When my middle daughter was 5 or 6, we were shopping for seasonal decor (which, by the way, is not precisely one of my strengths). She saw this garishly bedecked woman-thing and her eyes were dazzled with all the golden glitter. She and her sister made a fervent appeal to place this sparkly woman (who, to me, seems to bear no resemblance whatsoever to any of the angelic messengers described in the Bible) atop our tree. Since the thing was inexpensive and their mom is rather, shall we say, thrifty… the girls got their wish.

This year, the old tree topper was pulled from a box in a forgotten corner of our attic. A good portion of her glitter now dusts the furniture and floors, some of the fake flowers have gone missing, and her plastic hair has lost much of its original shimmer.

In many ways, she is a reminder of how like children we humans really are concerning spiritual matters.

Far too often, our heads are turned by whatever bedazzles our eyes at the moment. Our obsession with all that is fleeting is perhaps particularly obvious during the gigantic marketing extravaganza of December, but it is no less firmly in place year-round.

This Christmas, I am challenged by my perceptions of what makes up a good Christmas. Is it food, family, health, and comfort? Or is it the Christ?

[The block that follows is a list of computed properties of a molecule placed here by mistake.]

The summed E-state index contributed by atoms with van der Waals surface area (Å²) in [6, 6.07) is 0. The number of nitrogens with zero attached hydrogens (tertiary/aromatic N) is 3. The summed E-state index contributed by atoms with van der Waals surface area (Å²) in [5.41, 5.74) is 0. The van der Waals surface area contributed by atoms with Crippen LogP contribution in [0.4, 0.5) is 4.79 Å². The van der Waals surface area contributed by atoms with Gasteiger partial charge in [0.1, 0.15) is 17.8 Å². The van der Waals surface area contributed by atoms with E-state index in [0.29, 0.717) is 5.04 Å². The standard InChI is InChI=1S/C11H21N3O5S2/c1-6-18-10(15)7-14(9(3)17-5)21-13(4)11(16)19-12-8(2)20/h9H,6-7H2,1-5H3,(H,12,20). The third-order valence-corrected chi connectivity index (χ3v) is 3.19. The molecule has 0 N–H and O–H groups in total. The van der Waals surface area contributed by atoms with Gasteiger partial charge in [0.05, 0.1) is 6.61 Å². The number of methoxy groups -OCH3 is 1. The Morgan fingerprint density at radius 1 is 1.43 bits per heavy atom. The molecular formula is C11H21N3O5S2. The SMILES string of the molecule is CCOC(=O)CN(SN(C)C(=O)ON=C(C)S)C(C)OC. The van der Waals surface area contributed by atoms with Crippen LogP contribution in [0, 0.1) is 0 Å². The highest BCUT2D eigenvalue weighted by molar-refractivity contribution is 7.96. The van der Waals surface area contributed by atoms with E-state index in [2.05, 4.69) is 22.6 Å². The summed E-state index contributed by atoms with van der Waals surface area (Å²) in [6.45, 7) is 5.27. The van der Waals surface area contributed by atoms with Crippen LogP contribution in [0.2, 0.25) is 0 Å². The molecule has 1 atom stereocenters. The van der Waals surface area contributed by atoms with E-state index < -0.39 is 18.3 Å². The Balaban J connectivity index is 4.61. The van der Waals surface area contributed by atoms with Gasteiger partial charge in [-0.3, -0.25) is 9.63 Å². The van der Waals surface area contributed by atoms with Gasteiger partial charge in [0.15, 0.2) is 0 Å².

In my circles, this December has brought with it a tidal wave of hurt, strife, difficulty, and loss for many who are dear to me. Marriages are foundering, families do their best to ignore empty seats, bitter feuds are barely contained. All around me, there is conflict and both physical and emotional pain. There is suffering. There is sorrow.

Yet even still, there is Christmas. Despite what we may be told or how we may feel, the gift of Christmas goes far beyond even the boon of family, friends, health, and prosperity. It is for rich and poor alike, for the happy and the sorrowful, for the healthy and the maimed.

The gift of Christmas is salvation from sin and the presence of the Almighty God forever and ever, and it remains a limitless treasure and an unending well of joy no matter what curveballs life may throw our way.

And it is not just for December. The gift of Christmas is eternal. The Lord really did come to bind up the broken-hearted, to set free those who are shackled by sin, and to comfort those who mourn. What’s more, He does this regardless of our circumstances.